Divine Physics: A Poetic Reflection on Ecclesiastes 3:14 by Lori Stewart


lori-stewart

Ecclesiastes 3:14 – I know that whatever God does endures forever; nothing can be added to it, nor anything taken from it; God has done this, so that all that should stand in awe before him. 

Nothing can be added or
taken away…
… then why does it feel like everything is lost?

You haul away the bodies while
we watch
— linking arms
— standing fast
against the tide of
grief that churns until
we can find
a distraction that makes us believe
life will return to
normal

Nothing can be added or
taken away, you say…
Really?
You take away innocence at
the marketplace
— the prices vary by age
— virgins to the highest bidder
Surely, El-roi, you see
— the pain
— the suffering

Even you took a virgin child
— forced yourself on her
— decided she would carry your child
and didn’t have the nerve
to tell her yourself

What were you thinking?
You took away
— innocence
You added
— suffering
And we should be in awe?

We should be
— terrified
— and incensed
How is that co-creation?
We should hold you
to account

Maybe Hagar is right
you are The One Who Sees
but maybe
that’s all you do
— see the pain
— see the suffering
I want to know
What is your responsibility
in this?

Nothing can be added and nothing taken…
Do we just shift the brokenness around
to other places?
— find a new landfill when
the old one is full?
— riot in the streets desperately wanting
to take away the garbage,
determined to add hope?

Maybe you can’t add or take away
— but we will
— you just watch us
and see

©Lori Stewart, 2016

Lori Stewart is Associate Faculty at St Stephen’s College in Edmonton, Alberta, Canada where she teaches Questing Faith: Thinking About God, and Pop Culture and Theology. She holds a Bachelor of Arts in Political Science and a Master of Theological Studies. Her MTS research focussed on identity and power as they relate to married women’s surnames. Lori is also a Spiritual Director, a poet, and a social activist. She belongs to a choir for people who think they can’t sing and have discovered they can, indeed, make beautiful music.

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Categories: authority, Bible, Poetry, Social Justice, Textual Interpretation

Tags: , , , , ,

8 replies

  1. Powerful poem, Lori. I’ve read it and re-read it several times. Will continue to “muse on it all” throughout the day. Thank you.

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  2. WOW! Thank you!

    Liked by 1 person

  3. Yes, a powerful poem. What was the occasion of your writing it? Has the god even replied to it?

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    • Thank you. The short story is that I wrote this poem at a writing workshop at the end of a tough news week. The longer story involves thinking about what/who we as humans create in our own image and then declare sacred, allowing us to abdicate responsibility for our shadow sides. It’s also about a deep seated belief that we humans have the ability to create a better world. Has the god replied? I’m waiting…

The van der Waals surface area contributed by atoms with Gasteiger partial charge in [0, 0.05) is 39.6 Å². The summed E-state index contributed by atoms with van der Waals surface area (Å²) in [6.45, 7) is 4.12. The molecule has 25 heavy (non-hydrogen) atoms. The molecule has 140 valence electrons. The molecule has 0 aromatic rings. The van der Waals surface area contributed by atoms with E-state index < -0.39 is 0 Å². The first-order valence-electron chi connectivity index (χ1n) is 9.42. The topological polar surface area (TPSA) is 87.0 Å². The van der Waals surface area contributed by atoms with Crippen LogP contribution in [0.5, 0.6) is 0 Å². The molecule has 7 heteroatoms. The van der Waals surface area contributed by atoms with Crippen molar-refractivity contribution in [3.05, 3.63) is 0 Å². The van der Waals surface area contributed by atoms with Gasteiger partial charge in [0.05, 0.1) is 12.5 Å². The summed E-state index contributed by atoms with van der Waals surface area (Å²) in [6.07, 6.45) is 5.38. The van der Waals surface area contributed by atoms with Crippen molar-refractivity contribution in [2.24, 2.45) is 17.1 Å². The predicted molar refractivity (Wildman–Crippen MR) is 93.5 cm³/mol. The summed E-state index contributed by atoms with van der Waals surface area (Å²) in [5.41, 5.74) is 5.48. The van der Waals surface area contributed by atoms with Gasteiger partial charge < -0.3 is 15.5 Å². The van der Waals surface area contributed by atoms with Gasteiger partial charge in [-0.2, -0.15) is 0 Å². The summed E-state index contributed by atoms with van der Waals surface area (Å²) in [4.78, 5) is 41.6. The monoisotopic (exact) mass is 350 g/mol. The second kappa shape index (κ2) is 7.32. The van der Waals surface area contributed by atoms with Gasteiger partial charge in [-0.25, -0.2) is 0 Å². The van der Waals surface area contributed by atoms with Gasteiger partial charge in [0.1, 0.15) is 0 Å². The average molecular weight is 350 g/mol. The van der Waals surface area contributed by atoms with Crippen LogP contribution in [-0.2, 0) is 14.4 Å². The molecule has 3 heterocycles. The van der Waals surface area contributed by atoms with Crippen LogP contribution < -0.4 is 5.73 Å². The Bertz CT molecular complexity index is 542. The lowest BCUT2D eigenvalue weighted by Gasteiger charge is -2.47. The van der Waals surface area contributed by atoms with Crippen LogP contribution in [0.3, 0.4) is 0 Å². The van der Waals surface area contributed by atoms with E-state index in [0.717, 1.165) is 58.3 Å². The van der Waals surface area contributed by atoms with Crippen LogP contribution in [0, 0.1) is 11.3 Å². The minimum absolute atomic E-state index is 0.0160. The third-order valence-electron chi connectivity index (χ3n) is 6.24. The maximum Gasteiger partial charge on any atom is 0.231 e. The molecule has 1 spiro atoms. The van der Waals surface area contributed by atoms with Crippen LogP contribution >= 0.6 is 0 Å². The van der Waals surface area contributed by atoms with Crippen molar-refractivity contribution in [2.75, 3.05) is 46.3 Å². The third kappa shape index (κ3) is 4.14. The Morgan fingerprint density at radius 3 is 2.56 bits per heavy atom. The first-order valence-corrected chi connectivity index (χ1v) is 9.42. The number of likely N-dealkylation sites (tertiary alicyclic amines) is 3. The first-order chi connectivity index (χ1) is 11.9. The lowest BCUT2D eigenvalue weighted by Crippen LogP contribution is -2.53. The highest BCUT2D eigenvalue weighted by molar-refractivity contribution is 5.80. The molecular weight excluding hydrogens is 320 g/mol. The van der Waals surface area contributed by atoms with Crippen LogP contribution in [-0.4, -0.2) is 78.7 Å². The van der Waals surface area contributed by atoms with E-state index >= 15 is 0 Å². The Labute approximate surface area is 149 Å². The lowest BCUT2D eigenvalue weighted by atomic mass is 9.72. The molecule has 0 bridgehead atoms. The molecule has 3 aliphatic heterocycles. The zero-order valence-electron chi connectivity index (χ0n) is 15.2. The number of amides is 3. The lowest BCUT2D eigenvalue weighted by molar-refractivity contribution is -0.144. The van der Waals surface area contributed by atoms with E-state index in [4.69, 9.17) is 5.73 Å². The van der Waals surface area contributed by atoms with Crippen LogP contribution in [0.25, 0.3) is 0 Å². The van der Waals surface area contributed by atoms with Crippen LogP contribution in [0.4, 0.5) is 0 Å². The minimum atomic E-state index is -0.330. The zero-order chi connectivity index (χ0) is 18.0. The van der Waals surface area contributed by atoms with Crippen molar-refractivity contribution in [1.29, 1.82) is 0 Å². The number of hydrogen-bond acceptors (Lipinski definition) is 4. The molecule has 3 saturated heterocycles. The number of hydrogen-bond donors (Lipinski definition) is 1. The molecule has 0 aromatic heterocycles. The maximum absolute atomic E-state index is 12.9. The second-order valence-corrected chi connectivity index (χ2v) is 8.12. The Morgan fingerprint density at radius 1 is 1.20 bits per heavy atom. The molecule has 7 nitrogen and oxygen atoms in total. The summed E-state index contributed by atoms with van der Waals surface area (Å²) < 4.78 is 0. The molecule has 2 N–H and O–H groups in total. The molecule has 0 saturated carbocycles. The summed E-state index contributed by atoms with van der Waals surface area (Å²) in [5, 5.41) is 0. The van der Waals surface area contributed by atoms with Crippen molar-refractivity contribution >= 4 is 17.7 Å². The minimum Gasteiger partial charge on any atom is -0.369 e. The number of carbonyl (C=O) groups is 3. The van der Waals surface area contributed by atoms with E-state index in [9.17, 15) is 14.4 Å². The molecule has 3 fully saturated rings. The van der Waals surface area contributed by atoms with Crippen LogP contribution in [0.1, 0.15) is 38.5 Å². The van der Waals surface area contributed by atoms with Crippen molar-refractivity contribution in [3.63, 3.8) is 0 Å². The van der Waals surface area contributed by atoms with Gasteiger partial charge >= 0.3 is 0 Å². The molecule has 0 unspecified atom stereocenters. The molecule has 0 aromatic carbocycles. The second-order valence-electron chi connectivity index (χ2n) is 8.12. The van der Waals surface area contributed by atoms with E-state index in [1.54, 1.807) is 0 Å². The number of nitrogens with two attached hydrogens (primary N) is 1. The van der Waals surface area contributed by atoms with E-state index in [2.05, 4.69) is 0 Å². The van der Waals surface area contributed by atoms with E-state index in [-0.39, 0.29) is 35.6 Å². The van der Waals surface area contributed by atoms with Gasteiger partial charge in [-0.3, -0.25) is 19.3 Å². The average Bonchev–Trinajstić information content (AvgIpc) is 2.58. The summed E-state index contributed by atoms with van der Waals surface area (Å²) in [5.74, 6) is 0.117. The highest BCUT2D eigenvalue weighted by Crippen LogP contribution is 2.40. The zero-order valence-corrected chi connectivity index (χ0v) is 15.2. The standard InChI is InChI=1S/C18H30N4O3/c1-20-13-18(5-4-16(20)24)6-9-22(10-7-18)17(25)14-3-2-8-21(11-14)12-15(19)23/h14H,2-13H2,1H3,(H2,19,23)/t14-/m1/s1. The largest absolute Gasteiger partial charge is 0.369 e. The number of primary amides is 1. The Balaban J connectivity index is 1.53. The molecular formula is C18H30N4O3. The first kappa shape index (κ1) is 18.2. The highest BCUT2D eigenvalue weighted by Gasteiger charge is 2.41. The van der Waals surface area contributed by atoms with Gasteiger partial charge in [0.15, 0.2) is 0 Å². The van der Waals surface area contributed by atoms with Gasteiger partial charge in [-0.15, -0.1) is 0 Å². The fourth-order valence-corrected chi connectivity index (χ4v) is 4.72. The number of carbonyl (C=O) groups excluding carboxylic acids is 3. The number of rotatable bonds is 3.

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  4. Thanks Lori. I’ve been thinking of this all day, mostly because I don’t relate to this image of the Sacred Mystery. I started with reading Ecclesiastes, since you referred to that book, the one that starts:
    “Meaningless! Meaningless!”
    says the Teacher.
    “Utterly meaningless!
    Everything is meaningless.”
    By chapter three “the teacher” has me in giggles since all I can think of is Eeyore on steroids in Winnie the Pooh. I kept reading because I wanted to see if the author gave some conclusion I could agree with. No such luck, which is probably why I haven’t read this book for a while!
    So I’m glad you did:
    “Maybe you can’t add or take away
    — but we will
    — you just watch us
    and see”

    In Sunday’s reading from Isaiah, the prophet describes a person filled with the Spirit of God. God calls each of us to be that kind of person.

    Quitting before I launch into “sermon mode”!! ;-)

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  5. Wow, that is powerful! I’ll sit with that while I prepare to lead my Bible study group, which of course is focusing on Mary’s Magnificat. I sometimes think of Mary as a young peasant girl who would be shocked and maybe amused that Christians claim that she was immaculately conceived and therefore was a virgin who gave birth to Jesus. In today’s lingo I think she’d be saying WTF?! :) The whole story of Jesus’ divine birth was the gospel writers’ way of countering the stories of the divine births of the Caesars, I have read.

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    • I’ve been thinking a lot about the influence of Roman occupation on the stories of Jesus. I think they were strongly influenced by the Roman Pantheon and the Jerusalem Temple. All that male theologizing got rather off track I think, especially with Constantine’s “conversion”, and the teaching got lost in a maze of dogma.

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